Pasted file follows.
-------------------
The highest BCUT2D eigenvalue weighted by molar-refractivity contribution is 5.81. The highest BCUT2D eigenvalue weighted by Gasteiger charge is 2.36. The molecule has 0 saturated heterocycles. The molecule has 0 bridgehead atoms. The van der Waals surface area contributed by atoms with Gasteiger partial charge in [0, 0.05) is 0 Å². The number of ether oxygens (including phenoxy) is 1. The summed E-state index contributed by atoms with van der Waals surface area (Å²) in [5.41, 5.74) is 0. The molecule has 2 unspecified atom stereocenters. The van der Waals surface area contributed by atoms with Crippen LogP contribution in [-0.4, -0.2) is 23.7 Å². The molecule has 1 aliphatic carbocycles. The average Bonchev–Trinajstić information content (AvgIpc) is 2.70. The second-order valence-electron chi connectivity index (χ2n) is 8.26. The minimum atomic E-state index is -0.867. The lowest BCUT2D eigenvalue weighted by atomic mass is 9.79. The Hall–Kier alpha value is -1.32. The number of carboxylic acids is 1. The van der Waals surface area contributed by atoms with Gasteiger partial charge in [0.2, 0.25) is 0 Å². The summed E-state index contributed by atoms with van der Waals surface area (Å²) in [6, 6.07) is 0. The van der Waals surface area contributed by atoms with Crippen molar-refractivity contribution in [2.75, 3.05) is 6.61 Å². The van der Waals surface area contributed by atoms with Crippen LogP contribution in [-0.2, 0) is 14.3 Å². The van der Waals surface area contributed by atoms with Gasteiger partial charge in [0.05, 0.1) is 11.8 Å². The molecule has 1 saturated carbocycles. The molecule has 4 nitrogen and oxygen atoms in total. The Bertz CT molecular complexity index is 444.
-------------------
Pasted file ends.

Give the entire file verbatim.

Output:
The highest BCUT2D eigenvalue weighted by molar-refractivity contribution is 5.81. The highest BCUT2D eigenvalue weighted by Gasteiger charge is 2.36. The molecule has 0 saturated heterocycles. The molecule has 0 bridgehead atoms. The van der Waals surface area contributed by atoms with Gasteiger partial charge in [0, 0.05) is 0 Å². The number of ether oxygens (including phenoxy) is 1. The summed E-state index contributed by atoms with van der Waals surface area (Å²) in [5.41, 5.74) is 0. The molecule has 2 unspecified atom stereocenters. The van der Waals surface area contributed by atoms with Crippen LogP contribution in [-0.4, -0.2) is 23.7 Å². The molecule has 1 aliphatic carbocycles. The average Bonchev–Trinajstić information content (AvgIpc) is 2.70. The second-order valence-electron chi connectivity index (χ2n) is 8.26. The minimum atomic E-state index is -0.867. The lowest BCUT2D eigenvalue weighted by atomic mass is 9.79. The Hall–Kier alpha value is -1.32. The number of carboxylic acids is 1. The van der Waals surface area contributed by atoms with Gasteiger partial charge in [0.2, 0.25) is 0 Å². The summed E-state index contributed by atoms with van der Waals surface area (Å²) in [6, 6.07) is 0. The van der Waals surface area contributed by atoms with Crippen molar-refractivity contribution in [2.75, 3.05) is 6.61 Å². The van der Waals surface area contributed by atoms with Crippen LogP contribution in [-0.2, 0) is 14.3 Å². The van der Waals surface area contributed by atoms with Gasteiger partial charge in [0.05, 0.1) is 11.8 Å². The molecule has 1 saturated carbocycles. The molecule has 4 nitrogen and oxygen atoms in total. The Bertz CT molecular complexity index is 444.